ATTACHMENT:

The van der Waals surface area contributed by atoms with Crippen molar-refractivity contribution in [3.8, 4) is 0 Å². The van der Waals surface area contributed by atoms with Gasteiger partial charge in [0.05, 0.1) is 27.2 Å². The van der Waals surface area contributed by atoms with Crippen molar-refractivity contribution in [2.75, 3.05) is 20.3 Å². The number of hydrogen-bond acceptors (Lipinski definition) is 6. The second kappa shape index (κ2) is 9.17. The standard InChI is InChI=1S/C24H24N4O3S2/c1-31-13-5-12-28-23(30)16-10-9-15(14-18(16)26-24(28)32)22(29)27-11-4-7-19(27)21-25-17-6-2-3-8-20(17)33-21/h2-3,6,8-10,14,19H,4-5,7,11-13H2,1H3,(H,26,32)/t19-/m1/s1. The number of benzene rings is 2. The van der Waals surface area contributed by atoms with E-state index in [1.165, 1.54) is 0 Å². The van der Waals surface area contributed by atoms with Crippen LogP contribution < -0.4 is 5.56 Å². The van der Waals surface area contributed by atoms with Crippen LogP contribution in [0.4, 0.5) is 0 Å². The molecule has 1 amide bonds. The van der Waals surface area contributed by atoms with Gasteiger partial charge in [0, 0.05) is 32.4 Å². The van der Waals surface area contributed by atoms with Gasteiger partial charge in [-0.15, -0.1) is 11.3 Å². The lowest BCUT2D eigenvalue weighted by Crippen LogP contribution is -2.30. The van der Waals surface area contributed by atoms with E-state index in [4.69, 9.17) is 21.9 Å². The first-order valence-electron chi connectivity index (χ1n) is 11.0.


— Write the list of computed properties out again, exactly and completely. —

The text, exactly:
The van der Waals surface area contributed by atoms with Crippen molar-refractivity contribution in [3.8, 4) is 0 Å². The van der Waals surface area contributed by atoms with Gasteiger partial charge in [0.05, 0.1) is 27.2 Å². The van der Waals surface area contributed by atoms with Crippen molar-refractivity contribution in [2.75, 3.05) is 20.3 Å². The number of hydrogen-bond acceptors (Lipinski definition) is 6. The second kappa shape index (κ2) is 9.17. The standard InChI is InChI=1S/C24H24N4O3S2/c1-31-13-5-12-28-23(30)16-10-9-15(14-18(16)26-24(28)32)22(29)27-11-4-7-19(27)21-25-17-6-2-3-8-20(17)33-21/h2-3,6,8-10,14,19H,4-5,7,11-13H2,1H3,(H,26,32)/t19-/m1/s1. The number of benzene rings is 2. The van der Waals surface area contributed by atoms with E-state index in [1.165, 1.54) is 0 Å². The van der Waals surface area contributed by atoms with Crippen LogP contribution < -0.4 is 5.56 Å². The van der Waals surface area contributed by atoms with Crippen LogP contribution in [0.4, 0.5) is 0 Å². The molecule has 1 amide bonds. The van der Waals surface area contributed by atoms with Gasteiger partial charge in [0, 0.05) is 32.4 Å². The van der Waals surface area contributed by atoms with Gasteiger partial charge in [-0.15, -0.1) is 11.3 Å². The lowest BCUT2D eigenvalue weighted by Crippen LogP contribution is -2.30. The van der Waals surface area contributed by atoms with E-state index in [4.69, 9.17) is 21.9 Å². The first-order valence-electron chi connectivity index (χ1n) is 11.0.